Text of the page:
Downstream remains an important business for Shell, generating over $21 billion of free cashflow in the last five years, from a leading global portfolio. The company is redoubling its efforts to improve returns in Downstream. The bulk of the 2010-12 asset sales program in Downstream has been completed, with transactions since end-2009 reducing refining capacity by over 700,000 b/d, reducing our marketing footprint, and generating $4.7 billion of disposals proceeds, including the recently-announced disposal plans for UK refining and Africa marketing.
Programmes to streamline the global Downstream organization continue, with more than $2.5 billion of cost take out in 2009 and 2010, and a new target for a further $1 billion Downstream cost reduction for 2011-12 announced today. This, combined with the benefits of improved operating performance and selective growth should deliver attractive returns across the cycle.
New wave of production growth
As a result of its sustained growth investment, Shell has delivered an organic Reserve Replacement Ratio of 133% for 2010, and a total proved reserves to production ratio of 11.5 years (for further information see Reserves Supplement).
New Upstream start-ups increased Shell's 2010 resources on stream to 10 billion boe, a headline increase of 1 billion boe, in a portfolio that produced some 1.2 billion boe in 2010. New investment decisions, such as Mars B in the Gulf of Mexico, maintained Shell's resources base for new projects under construction at 11 billion. The company has 20 new upstream projects under construction, which will add over 800,000 boe/d, driving the target for 3.5 million boe/d of production for 2012, a 6% increase compared to 2010.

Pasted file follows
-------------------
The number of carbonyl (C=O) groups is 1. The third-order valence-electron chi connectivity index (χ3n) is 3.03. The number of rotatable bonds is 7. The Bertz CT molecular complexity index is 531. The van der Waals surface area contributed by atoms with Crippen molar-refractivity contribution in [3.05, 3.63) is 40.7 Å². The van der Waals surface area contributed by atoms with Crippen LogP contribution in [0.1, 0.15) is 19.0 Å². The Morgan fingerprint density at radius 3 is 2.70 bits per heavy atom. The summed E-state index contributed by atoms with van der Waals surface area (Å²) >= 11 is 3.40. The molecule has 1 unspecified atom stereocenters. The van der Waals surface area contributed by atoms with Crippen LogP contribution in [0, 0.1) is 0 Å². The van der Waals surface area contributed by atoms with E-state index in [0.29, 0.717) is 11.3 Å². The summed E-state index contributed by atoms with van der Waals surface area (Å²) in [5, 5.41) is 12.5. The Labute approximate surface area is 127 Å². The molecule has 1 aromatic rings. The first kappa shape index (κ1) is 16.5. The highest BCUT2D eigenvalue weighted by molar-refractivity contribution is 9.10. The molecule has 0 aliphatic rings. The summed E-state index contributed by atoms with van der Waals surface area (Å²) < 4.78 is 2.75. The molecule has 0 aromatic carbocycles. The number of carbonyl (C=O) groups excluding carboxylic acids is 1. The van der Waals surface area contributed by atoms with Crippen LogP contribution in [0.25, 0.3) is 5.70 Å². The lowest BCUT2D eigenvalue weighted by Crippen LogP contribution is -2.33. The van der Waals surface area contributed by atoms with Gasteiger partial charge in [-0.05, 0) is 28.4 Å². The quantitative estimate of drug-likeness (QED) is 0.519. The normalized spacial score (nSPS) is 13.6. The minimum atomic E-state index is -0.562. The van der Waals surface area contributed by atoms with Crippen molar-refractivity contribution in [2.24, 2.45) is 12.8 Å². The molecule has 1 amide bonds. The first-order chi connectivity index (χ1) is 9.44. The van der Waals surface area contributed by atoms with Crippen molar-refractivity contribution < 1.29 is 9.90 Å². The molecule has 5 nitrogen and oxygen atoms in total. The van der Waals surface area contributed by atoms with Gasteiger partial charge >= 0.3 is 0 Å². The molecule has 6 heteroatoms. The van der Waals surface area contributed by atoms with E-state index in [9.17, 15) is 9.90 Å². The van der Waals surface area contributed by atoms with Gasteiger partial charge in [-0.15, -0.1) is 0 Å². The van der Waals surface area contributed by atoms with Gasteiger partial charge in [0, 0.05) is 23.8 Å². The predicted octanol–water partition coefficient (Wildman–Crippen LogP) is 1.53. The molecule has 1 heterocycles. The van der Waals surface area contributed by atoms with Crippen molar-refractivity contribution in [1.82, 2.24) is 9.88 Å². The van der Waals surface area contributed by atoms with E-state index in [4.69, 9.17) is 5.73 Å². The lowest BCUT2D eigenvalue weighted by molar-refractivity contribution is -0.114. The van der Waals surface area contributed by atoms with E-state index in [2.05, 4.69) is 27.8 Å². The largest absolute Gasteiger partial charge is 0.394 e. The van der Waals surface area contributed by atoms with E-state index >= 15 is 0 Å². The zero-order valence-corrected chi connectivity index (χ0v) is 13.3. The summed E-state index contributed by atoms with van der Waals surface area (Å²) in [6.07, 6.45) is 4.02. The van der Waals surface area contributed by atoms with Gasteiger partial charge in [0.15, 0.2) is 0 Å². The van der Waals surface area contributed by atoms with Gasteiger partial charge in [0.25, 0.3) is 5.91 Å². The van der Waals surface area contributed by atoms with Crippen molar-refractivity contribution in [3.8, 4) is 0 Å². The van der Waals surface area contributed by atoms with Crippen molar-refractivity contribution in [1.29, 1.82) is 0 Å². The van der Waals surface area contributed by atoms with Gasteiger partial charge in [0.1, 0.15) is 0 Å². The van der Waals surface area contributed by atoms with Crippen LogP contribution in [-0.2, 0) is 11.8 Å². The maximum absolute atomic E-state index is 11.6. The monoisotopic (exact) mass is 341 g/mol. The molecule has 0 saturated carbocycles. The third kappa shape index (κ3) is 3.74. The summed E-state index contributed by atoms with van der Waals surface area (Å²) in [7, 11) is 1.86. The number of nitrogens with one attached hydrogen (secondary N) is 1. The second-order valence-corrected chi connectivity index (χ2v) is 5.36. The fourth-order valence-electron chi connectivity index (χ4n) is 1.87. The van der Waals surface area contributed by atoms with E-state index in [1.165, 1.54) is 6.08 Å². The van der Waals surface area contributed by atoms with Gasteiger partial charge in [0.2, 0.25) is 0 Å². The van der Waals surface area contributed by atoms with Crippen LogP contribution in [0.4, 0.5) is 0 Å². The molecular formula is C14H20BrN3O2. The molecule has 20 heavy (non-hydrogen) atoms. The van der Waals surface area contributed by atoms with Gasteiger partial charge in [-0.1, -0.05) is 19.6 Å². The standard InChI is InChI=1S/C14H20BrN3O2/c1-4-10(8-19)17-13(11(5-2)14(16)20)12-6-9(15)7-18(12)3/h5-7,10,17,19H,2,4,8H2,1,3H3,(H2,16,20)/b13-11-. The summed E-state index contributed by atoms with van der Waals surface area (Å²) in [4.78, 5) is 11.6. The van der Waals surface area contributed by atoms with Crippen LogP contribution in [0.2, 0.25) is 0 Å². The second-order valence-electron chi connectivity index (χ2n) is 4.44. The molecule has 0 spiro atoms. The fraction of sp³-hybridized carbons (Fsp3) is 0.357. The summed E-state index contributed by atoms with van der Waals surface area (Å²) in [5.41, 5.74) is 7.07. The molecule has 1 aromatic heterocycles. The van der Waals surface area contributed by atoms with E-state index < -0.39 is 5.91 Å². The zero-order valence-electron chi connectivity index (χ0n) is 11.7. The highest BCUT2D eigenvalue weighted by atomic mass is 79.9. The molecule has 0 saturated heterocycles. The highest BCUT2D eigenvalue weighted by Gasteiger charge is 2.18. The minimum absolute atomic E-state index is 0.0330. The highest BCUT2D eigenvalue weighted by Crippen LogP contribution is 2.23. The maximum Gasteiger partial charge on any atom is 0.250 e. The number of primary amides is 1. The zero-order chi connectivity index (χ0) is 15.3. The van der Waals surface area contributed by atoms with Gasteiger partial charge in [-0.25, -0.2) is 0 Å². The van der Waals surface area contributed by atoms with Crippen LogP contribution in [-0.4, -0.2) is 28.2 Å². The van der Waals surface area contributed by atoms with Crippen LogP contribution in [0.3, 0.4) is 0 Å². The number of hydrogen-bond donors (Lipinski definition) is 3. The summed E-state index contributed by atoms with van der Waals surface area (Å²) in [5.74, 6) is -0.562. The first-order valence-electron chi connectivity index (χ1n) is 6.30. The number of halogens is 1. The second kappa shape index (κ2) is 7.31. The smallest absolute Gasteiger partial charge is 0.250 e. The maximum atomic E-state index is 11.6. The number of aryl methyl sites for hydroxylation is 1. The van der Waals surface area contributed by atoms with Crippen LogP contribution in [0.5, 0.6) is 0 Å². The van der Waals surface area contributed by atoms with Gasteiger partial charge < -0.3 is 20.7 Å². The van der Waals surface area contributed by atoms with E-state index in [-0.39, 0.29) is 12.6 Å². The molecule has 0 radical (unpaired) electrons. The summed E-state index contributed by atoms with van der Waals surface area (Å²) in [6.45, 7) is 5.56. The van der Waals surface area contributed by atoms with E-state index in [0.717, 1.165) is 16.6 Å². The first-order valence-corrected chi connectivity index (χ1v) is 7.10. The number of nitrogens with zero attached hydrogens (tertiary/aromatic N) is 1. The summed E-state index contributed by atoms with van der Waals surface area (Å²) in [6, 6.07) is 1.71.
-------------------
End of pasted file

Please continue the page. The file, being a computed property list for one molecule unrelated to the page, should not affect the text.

Shell has today set a new target for 3.7 million boe/d of production for 2014, an increase of some 12% from 2010 levels, amongst the highest growth rates in our sector.
Maturing next generation of project options
2010 exploration & appraisal activity added some 2.3 billion boe of new resources, at a competitive cost of less than $2/boe. Discoveries in the Gulf of Mexico and Australia, and successful wells in North America tight gas underpin this 2010 performance.
In 2010, acquisitions and business development added further potential resources, in the US Marcellus tight gas and Eagle Ford liquids-rich shale gas, Iraq oil, and Australia coal bed methane.
Shell has negotiated agreements with three National Oil Companies in 2010 - in China, Qatar and Saudi Arabia - covering new natural gas potential, and continuing Shell's long history of partnering with National Oil Companies.